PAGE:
Data Analysis

ResearchFishBy Simon Hettrick, Deputy Director.

Researchfish® allows researchers to record the impact of their research outside of the standard metric of how many papers I have written. These outcomes, as they are called, cover publications, but also collaborations, events, awards and other metrics including - and of most interest to me - software.

Researchfish® was established with the support of MRC and initially focused on collecting outcomes from medical research. It has since been adopted by a broad range of funders, including the UK’s seven Research Councils. I recently had an interesting talk with the EPSRC’s Louise Tillman about what these outcomes might say about research software in the UK and, thanks to her, a week later I found myself in possession of a spreadsheet containing the research outcomes related to software for EPSRC researchers.

Just having the outcomes is pretty exciting, but to make things more interesting, I decided that I would write the analysis code myself. I’m not a software developer, but it’s getting progressively more difficult to stay that way when I spend my life surrounded by Research Software Engineers. Hence this post not only reports an investigation into Researchfish…

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A word cloud of the software used in researchBy Simon Hettrick, Deputy Director.

Over the last couple of years, we’ve had occasion to ask people about the software they use in their research. We’re about to start a long-running survey to collect this information properly, but I thought it might be fun to take a rough look at the data we’ve collected from a few different surveys.

It would be easy to survey people if there existed a super-list of all possible research software from which people could choose. But no such list exists. This raises the question of how many different types of software do we expect to see in research? Hundreds, thousands, more? The lack of this list is rather annoying, because it means we have to collect freeform text rather than ask people to choose from a drop-down list. Free-form text is the bane of anyone who collects survey data, because it takes so much effort to clean. It is truly amazing how many different ways people can find to say the same thing!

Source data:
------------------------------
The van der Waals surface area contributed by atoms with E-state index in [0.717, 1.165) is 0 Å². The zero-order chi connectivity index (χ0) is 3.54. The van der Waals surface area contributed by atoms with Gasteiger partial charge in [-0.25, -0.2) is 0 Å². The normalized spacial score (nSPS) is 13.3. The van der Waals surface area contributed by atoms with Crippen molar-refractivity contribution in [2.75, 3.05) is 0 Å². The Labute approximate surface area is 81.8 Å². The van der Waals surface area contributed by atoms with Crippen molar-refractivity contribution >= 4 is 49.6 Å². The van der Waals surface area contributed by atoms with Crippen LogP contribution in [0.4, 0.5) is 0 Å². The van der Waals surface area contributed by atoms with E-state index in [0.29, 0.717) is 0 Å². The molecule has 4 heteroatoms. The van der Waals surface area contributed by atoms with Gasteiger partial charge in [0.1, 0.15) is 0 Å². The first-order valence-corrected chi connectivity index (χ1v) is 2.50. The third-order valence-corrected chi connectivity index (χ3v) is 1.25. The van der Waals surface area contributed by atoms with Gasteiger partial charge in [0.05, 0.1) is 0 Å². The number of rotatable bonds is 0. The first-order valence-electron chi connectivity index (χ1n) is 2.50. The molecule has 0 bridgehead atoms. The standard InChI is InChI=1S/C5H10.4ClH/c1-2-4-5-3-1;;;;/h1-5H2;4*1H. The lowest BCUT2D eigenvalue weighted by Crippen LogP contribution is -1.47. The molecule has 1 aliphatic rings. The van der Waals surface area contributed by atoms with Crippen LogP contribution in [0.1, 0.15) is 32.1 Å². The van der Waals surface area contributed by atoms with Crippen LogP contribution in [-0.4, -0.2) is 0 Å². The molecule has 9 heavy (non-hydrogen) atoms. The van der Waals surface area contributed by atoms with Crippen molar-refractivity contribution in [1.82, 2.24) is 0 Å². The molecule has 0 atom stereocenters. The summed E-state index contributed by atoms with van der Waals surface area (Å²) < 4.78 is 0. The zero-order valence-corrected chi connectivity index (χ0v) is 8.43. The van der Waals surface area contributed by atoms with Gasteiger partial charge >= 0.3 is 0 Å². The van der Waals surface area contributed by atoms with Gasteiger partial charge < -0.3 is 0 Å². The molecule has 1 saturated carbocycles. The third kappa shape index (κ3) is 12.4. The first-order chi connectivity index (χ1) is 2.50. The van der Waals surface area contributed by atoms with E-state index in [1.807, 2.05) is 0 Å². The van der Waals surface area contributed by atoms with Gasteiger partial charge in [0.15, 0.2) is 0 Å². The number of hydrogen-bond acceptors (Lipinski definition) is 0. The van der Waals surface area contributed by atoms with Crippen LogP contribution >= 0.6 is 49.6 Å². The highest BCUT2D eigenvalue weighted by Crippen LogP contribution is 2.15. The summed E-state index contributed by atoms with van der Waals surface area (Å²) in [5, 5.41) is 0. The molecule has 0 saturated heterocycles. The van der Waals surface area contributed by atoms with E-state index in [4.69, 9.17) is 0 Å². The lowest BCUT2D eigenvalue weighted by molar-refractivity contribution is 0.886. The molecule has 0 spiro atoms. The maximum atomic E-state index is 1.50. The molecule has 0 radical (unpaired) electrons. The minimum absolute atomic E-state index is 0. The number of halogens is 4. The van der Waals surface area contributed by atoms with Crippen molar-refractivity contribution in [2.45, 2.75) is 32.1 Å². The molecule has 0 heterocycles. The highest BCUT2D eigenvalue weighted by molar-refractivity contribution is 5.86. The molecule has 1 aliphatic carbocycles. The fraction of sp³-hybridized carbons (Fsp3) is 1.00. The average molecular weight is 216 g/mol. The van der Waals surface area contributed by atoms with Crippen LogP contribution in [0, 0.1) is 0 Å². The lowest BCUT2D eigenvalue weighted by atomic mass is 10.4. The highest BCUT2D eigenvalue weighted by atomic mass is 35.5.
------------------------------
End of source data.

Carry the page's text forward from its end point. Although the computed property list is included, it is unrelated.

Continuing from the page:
I collected together five of our surveys from 2014 to 2016, which relates to 1261 survey participants. From these, we collected 2958 different responses to the question “What software do you use in your research?”, but after a few hours of fairly laborious data cleaning (using Open Refine to make things easier) these were boiled…

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By Steve Crouch, Devasena Inupakutika, Alun Ashton, Mark Basham and Matthew Gerring

Scientific projects are often created as stand alone applications which use their own definitions for algorithms and visualisation tools. This makes it difficult to benefit from other people's work. The DAWN Science project allowed a large group of scientific developers and software engineers to  collaborate by developing a single, general purpose API to allow access and sharing of existing algorithms and visualisation tools. This significantly accelerates the development of new analysis tools. We reviewed the DAWN code and provided advice on how to improve the organisation of the software and sharing of the code. 

DAWN (Data Analysis WorkbeNch) is open-source scientific data analysis software for numerical data built on the Eclipse/RCP platform. It is developed by a collaboration of facilities and universities, some of whom are contributing code or development effort and others who use and test the software. The collaborative development is led by Diamond Light Source which is situated at the Rutherford Appleton Laboratory Campus near Oxford. Diamond is not restricted to a single…

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